The Tacoma Historical Society’s exhibit center is located at 747 Broadway. It is open 12 p.m. to 5 p.m. Wednesday through Saturday. Donations are accepted as admission. For more information, visit tacomahistory.org.
The Tacoma Daily Index recently met Stenger for a tour of the exhibit.
TACOMA DAILY INDEX: One major feature of the exhibit is the Great White Fleet visiting Tacoma in 1908. Why is that significant?
TOM STENGER: President Theodore Roosevelt, after he succeeded as President, previously he had been the assistant secretary of the Navy. He had a big interest in the Navy. He built up the Navy. This was the same period of time that the United Kingdom built the Dreadnought, and they started a battleship war with the Germans over who would have the bigger battleships. So we got involved in that. What Theodore Roosevelt always said was speak softly and carry a big stick. So he thought he would build up the Atlantic fleet and send it around the world. This was a way of showing American strength around the world. Most of these people had never seen American warships before. They went down the eastern coast of Latin America and up the Western coast of Latin America. They went to San Francisco, and then they came to Tacoma. We went crazy.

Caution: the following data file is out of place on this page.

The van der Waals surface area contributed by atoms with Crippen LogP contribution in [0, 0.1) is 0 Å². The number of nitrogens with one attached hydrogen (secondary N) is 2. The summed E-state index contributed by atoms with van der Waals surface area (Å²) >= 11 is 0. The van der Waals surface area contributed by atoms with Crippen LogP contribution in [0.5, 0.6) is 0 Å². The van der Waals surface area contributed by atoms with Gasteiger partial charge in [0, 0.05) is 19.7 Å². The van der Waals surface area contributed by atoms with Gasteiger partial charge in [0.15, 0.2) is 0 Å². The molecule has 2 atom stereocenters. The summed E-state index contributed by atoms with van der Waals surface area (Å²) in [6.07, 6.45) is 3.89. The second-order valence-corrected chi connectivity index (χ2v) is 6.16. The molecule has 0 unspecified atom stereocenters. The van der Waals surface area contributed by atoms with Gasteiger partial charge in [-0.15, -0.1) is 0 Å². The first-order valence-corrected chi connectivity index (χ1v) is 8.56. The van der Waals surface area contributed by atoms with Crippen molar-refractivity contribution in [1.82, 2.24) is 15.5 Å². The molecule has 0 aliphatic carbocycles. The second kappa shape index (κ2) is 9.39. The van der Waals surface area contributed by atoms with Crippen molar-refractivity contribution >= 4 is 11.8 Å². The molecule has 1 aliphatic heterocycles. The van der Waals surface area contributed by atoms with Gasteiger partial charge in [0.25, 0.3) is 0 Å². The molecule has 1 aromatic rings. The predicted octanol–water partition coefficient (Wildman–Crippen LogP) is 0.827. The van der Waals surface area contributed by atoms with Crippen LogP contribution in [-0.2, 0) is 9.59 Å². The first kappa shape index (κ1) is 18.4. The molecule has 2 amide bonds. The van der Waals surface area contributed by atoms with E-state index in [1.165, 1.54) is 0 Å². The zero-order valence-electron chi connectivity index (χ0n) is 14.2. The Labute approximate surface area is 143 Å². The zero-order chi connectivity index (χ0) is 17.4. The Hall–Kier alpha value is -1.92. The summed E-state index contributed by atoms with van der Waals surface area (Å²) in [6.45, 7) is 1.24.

INDEX: Did Tacoma offer something unique or different than other port cities? Was there competition between cities for sailors and their business?